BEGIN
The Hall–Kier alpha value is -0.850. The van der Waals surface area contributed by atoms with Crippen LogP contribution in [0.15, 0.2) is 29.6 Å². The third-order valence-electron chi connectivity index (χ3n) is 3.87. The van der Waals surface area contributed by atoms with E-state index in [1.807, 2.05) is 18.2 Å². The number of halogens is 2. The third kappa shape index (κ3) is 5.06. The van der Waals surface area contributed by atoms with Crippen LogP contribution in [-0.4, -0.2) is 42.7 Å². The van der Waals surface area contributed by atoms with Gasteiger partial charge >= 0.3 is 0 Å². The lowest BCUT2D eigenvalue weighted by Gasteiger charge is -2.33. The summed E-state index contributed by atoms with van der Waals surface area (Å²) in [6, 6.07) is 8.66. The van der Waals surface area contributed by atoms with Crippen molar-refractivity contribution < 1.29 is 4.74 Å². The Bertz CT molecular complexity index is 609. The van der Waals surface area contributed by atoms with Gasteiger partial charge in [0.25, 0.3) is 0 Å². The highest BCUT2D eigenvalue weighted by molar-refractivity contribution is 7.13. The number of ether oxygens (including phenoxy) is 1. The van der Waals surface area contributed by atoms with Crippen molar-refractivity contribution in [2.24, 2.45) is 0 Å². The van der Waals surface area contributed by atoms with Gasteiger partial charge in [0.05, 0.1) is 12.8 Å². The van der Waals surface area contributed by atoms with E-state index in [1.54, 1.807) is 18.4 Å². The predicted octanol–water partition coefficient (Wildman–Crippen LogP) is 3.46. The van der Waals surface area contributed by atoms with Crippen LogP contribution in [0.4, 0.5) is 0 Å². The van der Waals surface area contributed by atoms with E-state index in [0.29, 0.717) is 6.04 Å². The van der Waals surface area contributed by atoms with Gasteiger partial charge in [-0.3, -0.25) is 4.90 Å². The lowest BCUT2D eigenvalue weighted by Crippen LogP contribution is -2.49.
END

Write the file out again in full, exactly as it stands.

The Hall–Kier alpha value is -0.850. The van der Waals surface area contributed by atoms with Crippen LogP contribution in [0.15, 0.2) is 29.6 Å². The third-order valence-electron chi connectivity index (χ3n) is 3.87. The van der Waals surface area contributed by atoms with E-state index in [1.807, 2.05) is 18.2 Å². The number of halogens is 2. The third kappa shape index (κ3) is 5.06. The van der Waals surface area contributed by atoms with Crippen LogP contribution in [-0.4, -0.2) is 42.7 Å². The van der Waals surface area contributed by atoms with Gasteiger partial charge >= 0.3 is 0 Å². The lowest BCUT2D eigenvalue weighted by Gasteiger charge is -2.33. The summed E-state index contributed by atoms with van der Waals surface area (Å²) in [6, 6.07) is 8.66. The van der Waals surface area contributed by atoms with Crippen molar-refractivity contribution < 1.29 is 4.74 Å². The Bertz CT molecular complexity index is 609. The van der Waals surface area contributed by atoms with Gasteiger partial charge in [0.25, 0.3) is 0 Å². The highest BCUT2D eigenvalue weighted by molar-refractivity contribution is 7.13. The number of ether oxygens (including phenoxy) is 1. The van der Waals surface area contributed by atoms with Crippen molar-refractivity contribution in [2.24, 2.45) is 0 Å². The van der Waals surface area contributed by atoms with Gasteiger partial charge in [0.05, 0.1) is 12.8 Å². The van der Waals surface area contributed by atoms with E-state index in [1.54, 1.807) is 18.4 Å². The predicted octanol–water partition coefficient (Wildman–Crippen LogP) is 3.46. The van der Waals surface area contributed by atoms with Crippen LogP contribution in [0.4, 0.5) is 0 Å². The van der Waals surface area contributed by atoms with E-state index in [0.29, 0.717) is 6.04 Å². The van der Waals surface area contributed by atoms with Gasteiger partial charge in [-0.3, -0.25) is 4.90 Å². The lowest BCUT2D eigenvalue weighted by Crippen LogP contribution is -2.49.